Case 04/2015 – Fraud in land substitution at Taktse, Trongsa involving former Dzongdag

The ACC, upon receiving complaint against former Trongsa Dzongdag Mr. Lhab Dorji, his wife Mrs Karma Tshetim Dolma, former Gup Tenzin and surveyor Mr. Narayan Dangal, investigated the case and referred it to the OAG on 17 July 2015 for prosecution. The OAG informed ACC of its decision to drop the case on 30 December 2016. ACC decided to pursue the matter and filed the case before the Dzongkhag Court, Trongsa on 15 February 2017.

The investigation determined that Mr. Lhab Dorji while working as Trongsa Dzongdag between 2003 to 2006, fraudulently obtained and registered in his wife’s name, more than 4 acres of State land located opposite the Trongsa Dzong. Mrs. Karma Tshetim Dolma, was then working as Principal of Sherubling Higher Secondary School. The investigation determined that the fraud was conspired during the process of acquiring land at Taktse from two villages under Dragteng Gewog for establishment of the Institute of Language and Cultural Studies (ILCS). He had seized the opportunity in the process of his official work with land substitution cases with the public.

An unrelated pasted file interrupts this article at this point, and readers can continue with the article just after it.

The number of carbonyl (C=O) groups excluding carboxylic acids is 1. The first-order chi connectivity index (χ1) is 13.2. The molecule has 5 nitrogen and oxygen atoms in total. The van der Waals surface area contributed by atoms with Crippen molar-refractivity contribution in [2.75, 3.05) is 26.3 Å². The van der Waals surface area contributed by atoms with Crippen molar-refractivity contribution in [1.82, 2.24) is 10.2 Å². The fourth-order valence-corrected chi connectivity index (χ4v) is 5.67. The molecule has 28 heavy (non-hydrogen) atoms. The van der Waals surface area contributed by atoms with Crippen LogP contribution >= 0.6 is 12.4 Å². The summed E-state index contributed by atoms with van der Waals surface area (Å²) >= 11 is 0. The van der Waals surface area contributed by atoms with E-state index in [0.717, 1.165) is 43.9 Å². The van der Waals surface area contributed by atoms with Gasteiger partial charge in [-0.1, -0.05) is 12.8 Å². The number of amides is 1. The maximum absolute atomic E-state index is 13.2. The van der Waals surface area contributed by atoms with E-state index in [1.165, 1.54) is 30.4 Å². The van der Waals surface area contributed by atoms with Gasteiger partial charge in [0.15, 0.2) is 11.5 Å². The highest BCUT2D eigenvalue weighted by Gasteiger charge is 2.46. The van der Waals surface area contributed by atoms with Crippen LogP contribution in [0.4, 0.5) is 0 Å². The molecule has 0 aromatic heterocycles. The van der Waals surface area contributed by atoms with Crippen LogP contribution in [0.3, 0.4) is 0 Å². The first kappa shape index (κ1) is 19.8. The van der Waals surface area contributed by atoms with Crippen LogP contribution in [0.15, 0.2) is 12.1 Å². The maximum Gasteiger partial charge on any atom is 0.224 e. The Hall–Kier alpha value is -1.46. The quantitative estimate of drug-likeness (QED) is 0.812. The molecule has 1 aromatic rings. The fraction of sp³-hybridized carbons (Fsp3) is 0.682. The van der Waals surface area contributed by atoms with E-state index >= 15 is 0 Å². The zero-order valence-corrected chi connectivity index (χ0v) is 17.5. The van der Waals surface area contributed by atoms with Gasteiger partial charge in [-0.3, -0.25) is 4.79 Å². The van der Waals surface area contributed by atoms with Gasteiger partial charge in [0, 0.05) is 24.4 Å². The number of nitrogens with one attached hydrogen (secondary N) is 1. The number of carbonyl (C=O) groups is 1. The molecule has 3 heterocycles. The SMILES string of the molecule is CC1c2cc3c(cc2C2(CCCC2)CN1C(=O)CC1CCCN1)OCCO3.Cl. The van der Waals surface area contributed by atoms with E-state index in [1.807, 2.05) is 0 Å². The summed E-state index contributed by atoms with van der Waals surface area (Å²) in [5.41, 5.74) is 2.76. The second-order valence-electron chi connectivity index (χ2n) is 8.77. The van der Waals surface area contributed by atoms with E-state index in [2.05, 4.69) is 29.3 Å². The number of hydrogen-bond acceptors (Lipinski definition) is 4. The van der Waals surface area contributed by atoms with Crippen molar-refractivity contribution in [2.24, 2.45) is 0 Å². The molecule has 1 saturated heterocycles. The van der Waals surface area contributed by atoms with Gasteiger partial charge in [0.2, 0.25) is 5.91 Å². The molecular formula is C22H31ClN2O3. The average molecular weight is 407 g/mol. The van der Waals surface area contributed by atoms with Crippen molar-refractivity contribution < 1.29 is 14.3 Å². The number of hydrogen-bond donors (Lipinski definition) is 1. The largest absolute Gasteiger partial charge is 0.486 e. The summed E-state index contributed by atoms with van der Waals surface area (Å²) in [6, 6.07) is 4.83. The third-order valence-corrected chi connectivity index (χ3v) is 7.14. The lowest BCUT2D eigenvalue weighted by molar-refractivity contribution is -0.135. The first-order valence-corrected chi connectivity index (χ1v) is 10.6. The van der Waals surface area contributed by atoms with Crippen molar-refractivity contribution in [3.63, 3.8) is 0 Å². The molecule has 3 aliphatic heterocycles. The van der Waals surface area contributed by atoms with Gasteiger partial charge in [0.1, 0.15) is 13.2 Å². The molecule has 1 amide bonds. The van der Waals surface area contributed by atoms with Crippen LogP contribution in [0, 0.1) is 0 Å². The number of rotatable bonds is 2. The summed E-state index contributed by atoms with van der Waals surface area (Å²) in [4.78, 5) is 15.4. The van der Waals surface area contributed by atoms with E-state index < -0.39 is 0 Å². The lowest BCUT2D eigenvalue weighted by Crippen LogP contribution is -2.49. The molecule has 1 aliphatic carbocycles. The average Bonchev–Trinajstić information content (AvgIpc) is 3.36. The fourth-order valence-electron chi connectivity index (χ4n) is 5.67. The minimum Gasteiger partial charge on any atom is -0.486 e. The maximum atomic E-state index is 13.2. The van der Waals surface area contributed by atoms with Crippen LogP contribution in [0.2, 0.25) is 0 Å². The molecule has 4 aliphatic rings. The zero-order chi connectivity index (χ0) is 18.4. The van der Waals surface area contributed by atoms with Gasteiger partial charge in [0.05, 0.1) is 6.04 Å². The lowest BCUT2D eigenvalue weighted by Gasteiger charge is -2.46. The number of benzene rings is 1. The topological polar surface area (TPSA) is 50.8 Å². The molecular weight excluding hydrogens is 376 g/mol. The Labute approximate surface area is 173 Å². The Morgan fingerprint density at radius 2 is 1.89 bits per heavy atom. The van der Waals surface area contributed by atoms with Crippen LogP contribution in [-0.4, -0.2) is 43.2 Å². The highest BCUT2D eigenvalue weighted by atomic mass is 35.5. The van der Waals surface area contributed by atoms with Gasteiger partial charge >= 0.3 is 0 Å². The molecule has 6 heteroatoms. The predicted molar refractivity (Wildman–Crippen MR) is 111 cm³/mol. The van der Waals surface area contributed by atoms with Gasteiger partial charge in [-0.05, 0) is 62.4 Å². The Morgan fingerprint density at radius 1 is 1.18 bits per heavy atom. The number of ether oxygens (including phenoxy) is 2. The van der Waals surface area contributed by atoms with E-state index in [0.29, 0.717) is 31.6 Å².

The modus operandi entailed first getting legal Thram ownership of someone’s land (that had already been enlisted for acquisition) into his wife’s name. After the ownership had been transferred through the Court and the land record authority, he used his position as Dzondag to process for land substitution from another Gewog i.e. Nubi Gewog, at the location where they later built a tourist resort. In doing so, he engaged Drakteng Gup Tenzin who in turn involved his Tshogpa (deceased) to fabricate land sale agreements and Court documents purporting to have bought land from three different individuals. Two were sisters (one married to former Drangpon Mr. Ugyen Tenzin) and their land acquired by the government had already been substituted from Gelephu under Kasho of His Majesty the Fourth Druk Gyalpo. The former Trongsa Dzongda already had knowledge about theKasho and land substitution in Gelephu. During the transfer process in the Court, the former Drangpon under persuasion of Gup Tenzin had arranged a forged Power of Attorney for the purpose of effecting the transfer of his wife’s land despite his clear knowledge about the Gelephu land substitution.